Before any adjustment, Medicaid was associated with lower likelihood of coronary revascularization (OR 0.67; 95% CI 0.65-0.70) and higher in-hospital mortality (OR 1.81; 95% CI 1.72-1.91) versus private insurance. Also, use of coronary angiography (OR 0.79; 95% CI 0.76-0.82) and thrombolysis (OR 0.94; 95% CI 0.89-0.99) were lower and use of invasive hemodynamic support devices was higher (OR 1.26; 95% CI 1.22-1.31) in Medicaid beneficiaries compared with the privately insured. While the mean hospital length of stay was 3 days for both study groups, the unadjusted mean cost of hospitalization was higher with Medicaid than with private insurance ($19,587 vs $18,957; P < 0.001).

In a propensity-matched analysis of 40,870 pairs, the odds of coronary revascularization remained lower for Medicaid beneficiaries (OR 0.80; 95% CI 0.76-0.84). The Medicaid group was less likely than the private-insurance cohort to receive DES (52.8% vs 64.2%) and more likely to receive BMS (24.3% vs 15.8%) or percutaneous transluminal coronary angioplasty (5.0% vs 4.2%; P < 0.001 for all). The risk of in-hospital mortality was 35% higher in STEMI patients with Medicaid versus private insurance (OR 1.35%; 95% CI 1.26-1.45).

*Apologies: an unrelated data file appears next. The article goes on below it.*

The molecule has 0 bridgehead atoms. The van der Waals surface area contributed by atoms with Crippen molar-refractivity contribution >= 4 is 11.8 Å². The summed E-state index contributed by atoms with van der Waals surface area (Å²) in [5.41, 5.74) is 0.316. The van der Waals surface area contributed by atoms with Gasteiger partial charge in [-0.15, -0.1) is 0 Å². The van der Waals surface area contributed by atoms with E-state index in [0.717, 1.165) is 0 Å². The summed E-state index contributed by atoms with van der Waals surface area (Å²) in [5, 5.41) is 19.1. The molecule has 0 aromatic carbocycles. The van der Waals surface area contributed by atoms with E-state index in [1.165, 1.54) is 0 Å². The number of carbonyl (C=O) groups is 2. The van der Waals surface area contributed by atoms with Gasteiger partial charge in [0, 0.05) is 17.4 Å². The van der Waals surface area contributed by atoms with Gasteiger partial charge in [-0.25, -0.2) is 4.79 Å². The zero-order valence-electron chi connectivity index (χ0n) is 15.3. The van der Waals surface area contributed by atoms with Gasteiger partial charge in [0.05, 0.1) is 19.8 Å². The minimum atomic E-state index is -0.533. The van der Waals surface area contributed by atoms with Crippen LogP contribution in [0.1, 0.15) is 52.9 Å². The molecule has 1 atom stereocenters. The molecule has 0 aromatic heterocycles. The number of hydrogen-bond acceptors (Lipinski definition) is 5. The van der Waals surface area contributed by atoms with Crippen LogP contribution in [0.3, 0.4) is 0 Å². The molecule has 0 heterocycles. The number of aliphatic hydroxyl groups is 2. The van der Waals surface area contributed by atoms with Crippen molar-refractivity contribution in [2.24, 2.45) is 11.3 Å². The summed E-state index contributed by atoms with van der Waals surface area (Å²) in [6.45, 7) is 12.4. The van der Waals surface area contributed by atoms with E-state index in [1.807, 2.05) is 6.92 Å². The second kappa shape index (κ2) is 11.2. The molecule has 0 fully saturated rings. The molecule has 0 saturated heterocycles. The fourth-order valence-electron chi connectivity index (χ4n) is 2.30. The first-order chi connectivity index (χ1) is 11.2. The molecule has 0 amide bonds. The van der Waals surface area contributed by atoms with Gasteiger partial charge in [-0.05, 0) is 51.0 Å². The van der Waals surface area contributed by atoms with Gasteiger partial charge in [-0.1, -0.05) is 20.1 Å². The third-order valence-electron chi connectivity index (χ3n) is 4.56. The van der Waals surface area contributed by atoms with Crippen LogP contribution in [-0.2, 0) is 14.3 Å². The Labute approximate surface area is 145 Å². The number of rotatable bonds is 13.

“It was somewhat alarming that despite decades of healthcare reform and advancements in STEMI and revascularization strategies, that there exist persistent disparities in the utilization of revascularization for STEMI and in-hospital outcomes just by payer status,” senior study author Pankaj Arora, MD (University of Alabama at Birmingham), told TCTMD.